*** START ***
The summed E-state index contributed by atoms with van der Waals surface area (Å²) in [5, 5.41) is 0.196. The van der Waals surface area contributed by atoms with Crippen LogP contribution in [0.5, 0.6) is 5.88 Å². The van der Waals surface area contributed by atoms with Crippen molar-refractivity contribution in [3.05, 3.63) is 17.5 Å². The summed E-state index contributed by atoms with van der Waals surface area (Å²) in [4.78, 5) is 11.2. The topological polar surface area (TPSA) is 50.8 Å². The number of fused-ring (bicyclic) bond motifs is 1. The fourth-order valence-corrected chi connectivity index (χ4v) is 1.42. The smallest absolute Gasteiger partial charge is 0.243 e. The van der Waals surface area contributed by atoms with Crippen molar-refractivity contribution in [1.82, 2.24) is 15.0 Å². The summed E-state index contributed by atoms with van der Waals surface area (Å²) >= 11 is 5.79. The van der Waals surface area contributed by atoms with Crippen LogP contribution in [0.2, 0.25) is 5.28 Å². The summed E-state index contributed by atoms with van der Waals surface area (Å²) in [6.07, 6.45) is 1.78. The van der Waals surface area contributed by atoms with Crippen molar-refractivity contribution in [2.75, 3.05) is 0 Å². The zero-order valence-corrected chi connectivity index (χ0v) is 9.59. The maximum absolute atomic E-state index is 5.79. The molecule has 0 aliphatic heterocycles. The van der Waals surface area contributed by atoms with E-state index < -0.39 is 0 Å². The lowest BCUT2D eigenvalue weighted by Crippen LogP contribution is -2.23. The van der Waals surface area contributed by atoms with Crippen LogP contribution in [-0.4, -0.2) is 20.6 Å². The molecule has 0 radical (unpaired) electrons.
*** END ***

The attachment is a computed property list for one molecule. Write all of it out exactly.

The summed E-state index contributed by atoms with van der Waals surface area (Å²) in [5, 5.41) is 0.196. The van der Waals surface area contributed by atoms with Crippen LogP contribution in [0.5, 0.6) is 5.88 Å². The van der Waals surface area contributed by atoms with Crippen molar-refractivity contribution in [3.05, 3.63) is 17.5 Å². The summed E-state index contributed by atoms with van der Waals surface area (Å²) in [4.78, 5) is 11.2. The topological polar surface area (TPSA) is 50.8 Å². The number of fused-ring (bicyclic) bond motifs is 1. The fourth-order valence-corrected chi connectivity index (χ4v) is 1.42. The smallest absolute Gasteiger partial charge is 0.243 e. The van der Waals surface area contributed by atoms with Crippen molar-refractivity contribution in [1.82, 2.24) is 15.0 Å². The summed E-state index contributed by atoms with van der Waals surface area (Å²) >= 11 is 5.79. The van der Waals surface area contributed by atoms with Crippen LogP contribution in [0.2, 0.25) is 5.28 Å². The summed E-state index contributed by atoms with van der Waals surface area (Å²) in [6.07, 6.45) is 1.78. The van der Waals surface area contributed by atoms with Crippen molar-refractivity contribution in [2.75, 3.05) is 0 Å². The zero-order valence-corrected chi connectivity index (χ0v) is 9.59. The maximum absolute atomic E-state index is 5.79. The molecule has 0 aliphatic heterocycles. The van der Waals surface area contributed by atoms with E-state index < -0.39 is 0 Å². The lowest BCUT2D eigenvalue weighted by Crippen LogP contribution is -2.23. The van der Waals surface area contributed by atoms with Crippen LogP contribution in [-0.4, -0.2) is 20.6 Å². The molecule has 0 radical (unpaired) electrons.